During one of my trips to Russia, while I was discussing marriage with my Russian sister Julia, she surprised me with, “But Tanya, you said that you didn’t want to be married.” “What?” I responded. “I want to be married. I really want to be married!” “But you said that you are happy being single.” I chuckled as I thought about how a conversation one year earlier had not crossed the language barrier very well. I had mentioned that I was content being single but must not have explained that I still want to be married! As we closed the conversation, Julia assured me that she would pray for me to be married someday.
Just because one is content in her singleness does not mean that she does not desire marriage. However, we have to guard the strength of that desire and make sure it does not consume us. My desire for all of us, married or single, is that we would be women who love Jesus, are wholly satisfied in Him, and are fulfilling His plan for our lives.
I remember vividly the day I heard someone say that the ultimate purpose for marriage is God’s glory. I had never thought about that and as I wrestled with this truth, it changed the way I viewed marriage and singleness as a result. Marriage is not designed to meet our desires, or to make us happy. It is designed to display His glory. As John Piper wrote in This Momentary Marriage, “The meaning of marriage is the display of the covenant-keeping love between Christ and his people.” Marriage is a picture of Christ’s relationship with the Church, and its purpose is to display the gospel.
As these truths took root in my heart, it confronted my longing to be married. I wanted to be married because I did not want to be alone forever. I wanted a loving husband who would provide for me. I wanted companionship. I wanted someone to hold my hand and do life with. Again, let me emphasize, it is not wrong to desire marriage. But I had to ask myself, what is my greatest desire? Is it for myself, or is it for God to be glorified and put on display? I began to see that I could not demand marriage from God anymore. My heart’s longing became for His plan for my life so He could receive the most glory. Preparing to be married is a profitable discipline, even if singleness is our only “relationship status” in life. Following are some areas we need to consider, whether we ever marry or not:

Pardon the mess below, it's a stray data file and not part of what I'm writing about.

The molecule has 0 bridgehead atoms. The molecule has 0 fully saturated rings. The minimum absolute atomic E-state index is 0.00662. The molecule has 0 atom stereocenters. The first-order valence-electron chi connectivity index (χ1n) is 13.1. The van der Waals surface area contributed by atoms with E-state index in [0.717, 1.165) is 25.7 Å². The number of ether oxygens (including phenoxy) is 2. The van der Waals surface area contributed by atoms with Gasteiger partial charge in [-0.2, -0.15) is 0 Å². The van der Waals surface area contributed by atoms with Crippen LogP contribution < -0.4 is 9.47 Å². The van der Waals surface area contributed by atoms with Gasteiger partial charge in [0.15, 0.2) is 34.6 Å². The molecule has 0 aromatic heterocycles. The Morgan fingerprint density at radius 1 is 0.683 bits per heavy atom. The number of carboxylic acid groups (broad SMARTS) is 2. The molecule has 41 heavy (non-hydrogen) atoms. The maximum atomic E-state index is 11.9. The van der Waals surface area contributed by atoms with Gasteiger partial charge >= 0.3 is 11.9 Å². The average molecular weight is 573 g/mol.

Pursue being a Proverbs 31 women. She most certainly did not become who she was overnight, or as soon as she was married; she was already that woman. She disciplined herself and surpassed many women who had done excellently. She feared the Lord, and her life works flowed from that. Let us be women who emulate her, fearing the Lord and pleasing Him alone. An encouraging book in this pursuit is Becoming a Woman Who Pleases the Lord by Ennis and Tatlock.
Guard your heart. Proverbs 4:23 admonishes us, “Keep your heart with all vigilance, for from it flow the springs of life.” As women, our thoughts can run far and fast. It is easy to let our minds wander and soon we are imagining life with this guy or that guy. We must discipline our minds to think on truth and to fight wandering. Our thoughts will direct our emotions, so let us fight for truth. Memorize scripture so that when those moments of fantasy come, you can stop them with the Word. Guard your heart from the desire to pursue a man. That is not your role. Remind yourself that if he is not pursuing you, he is most likely not interested in you. It is our job to wait for the Lord to work and move his heart.
Do him good now. Proverbs 31:12 “She does him good, and not harm, ALL the days of her life.” If you look at the single guys around you and wonder which one is “the One” or look at each as a potential mate, you are cultivating wandering eyes and a wandering heart. Once you get married, this will be a hard habit to break! Instead, cultivate a heart that considers all guys as brothers in Christ. And treat them as such. Unless you are engaged or married, you probably do not know who your future husband is. All other men are intended for another woman. Are you treating guys in a way that you would not be ashamed if your best friend married one of them? Are you treating them in a way that your actions today will not hurt your future husband? Are you looking at guys like you would want your future husband looking at other women?
Be submissive to the authority in your life. Usually, this is your father. If your father is not saved, the Bible says you are still to honor him. There is promised blessing in honoring our fathers. Do not takeyourself out from under that blessing. If your father is unable to give you wise counsel when it comes to a future husband, cultivate a relationship with an elder or pastor who can be by your side. It is easy as a single woman to live independently and more so as the years progress. I fight this temptation by seeking my father’s wisdom in big and small issues.
Develop a heart of contentment. We have discussed this before, but if you are discontent now with singleness (or anything else) you will take this into marriage. You will have expectations of your husband (and then kids, and then…) that he cannot fulfill. Seek the Lord as your only satisfaction; cultivate a heart of contentment in Him alone.
Singles: Desire marriage, but desire God’s will the most. John Piper encourages us, “God calls you to display, by the Christ-exalting devotion of your singleness, the truths about Christ and his kingdom that shine through singleness.”
Marrieds: Pray for future husbands for the singles in your lives. That is a huge encouragement to us, so tell us! Then also encourage us in our pursuit of living contentedly, pursuing God’s plan for our lives.